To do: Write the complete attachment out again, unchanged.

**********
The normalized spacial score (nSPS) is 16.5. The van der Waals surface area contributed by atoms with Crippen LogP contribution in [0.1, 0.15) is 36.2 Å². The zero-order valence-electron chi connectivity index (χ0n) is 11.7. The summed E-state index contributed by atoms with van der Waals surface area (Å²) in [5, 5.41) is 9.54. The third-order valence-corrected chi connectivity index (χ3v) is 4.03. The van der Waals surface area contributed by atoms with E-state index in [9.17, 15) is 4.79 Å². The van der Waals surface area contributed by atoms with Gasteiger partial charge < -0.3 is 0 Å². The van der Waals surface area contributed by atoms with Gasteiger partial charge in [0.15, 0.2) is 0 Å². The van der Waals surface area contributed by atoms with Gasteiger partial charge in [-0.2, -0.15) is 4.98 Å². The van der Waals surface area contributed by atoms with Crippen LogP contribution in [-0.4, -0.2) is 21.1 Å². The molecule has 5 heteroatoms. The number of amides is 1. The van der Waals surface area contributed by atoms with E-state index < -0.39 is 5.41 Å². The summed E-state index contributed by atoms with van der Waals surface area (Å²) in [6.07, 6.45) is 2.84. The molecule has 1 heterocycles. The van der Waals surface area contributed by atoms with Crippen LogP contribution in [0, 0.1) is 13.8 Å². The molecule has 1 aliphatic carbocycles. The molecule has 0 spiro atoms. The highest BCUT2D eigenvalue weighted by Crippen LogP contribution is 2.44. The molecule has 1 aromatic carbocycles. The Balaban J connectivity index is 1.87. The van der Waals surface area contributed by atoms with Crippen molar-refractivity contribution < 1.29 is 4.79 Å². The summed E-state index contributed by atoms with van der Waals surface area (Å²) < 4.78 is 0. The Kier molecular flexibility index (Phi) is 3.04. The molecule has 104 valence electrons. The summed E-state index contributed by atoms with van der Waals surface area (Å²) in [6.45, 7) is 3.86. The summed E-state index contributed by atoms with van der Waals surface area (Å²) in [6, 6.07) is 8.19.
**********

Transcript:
The normalized spacial score (nSPS) is 16.5. The van der Waals surface area contributed by atoms with Crippen LogP contribution in [0.1, 0.15) is 36.2 Å². The zero-order valence-electron chi connectivity index (χ0n) is 11.7. The summed E-state index contributed by atoms with van der Waals surface area (Å²) in [5, 5.41) is 9.54. The third-order valence-corrected chi connectivity index (χ3v) is 4.03. The van der Waals surface area contributed by atoms with E-state index in [9.17, 15) is 4.79 Å². The van der Waals surface area contributed by atoms with Gasteiger partial charge < -0.3 is 0 Å². The van der Waals surface area contributed by atoms with Gasteiger partial charge in [0.15, 0.2) is 0 Å². The van der Waals surface area contributed by atoms with Gasteiger partial charge in [-0.2, -0.15) is 4.98 Å². The van der Waals surface area contributed by atoms with Crippen LogP contribution in [-0.4, -0.2) is 21.1 Å². The molecule has 5 heteroatoms. The number of amides is 1. The van der Waals surface area contributed by atoms with E-state index < -0.39 is 5.41 Å². The summed E-state index contributed by atoms with van der Waals surface area (Å²) in [6.07, 6.45) is 2.84. The molecule has 1 heterocycles. The van der Waals surface area contributed by atoms with Crippen LogP contribution in [0, 0.1) is 13.8 Å². The molecule has 1 aliphatic carbocycles. The molecule has 0 spiro atoms. The highest BCUT2D eigenvalue weighted by Crippen LogP contribution is 2.44. The molecule has 1 aromatic carbocycles. The Balaban J connectivity index is 1.87. The van der Waals surface area contributed by atoms with Crippen molar-refractivity contribution < 1.29 is 4.79 Å². The summed E-state index contributed by atoms with van der Waals surface area (Å²) < 4.78 is 0. The Kier molecular flexibility index (Phi) is 3.04. The molecule has 104 valence electrons. The summed E-state index contributed by atoms with van der Waals surface area (Å²) in [6.45, 7) is 3.86. The summed E-state index contributed by atoms with van der Waals surface area (Å²) in [6, 6.07) is 8.19.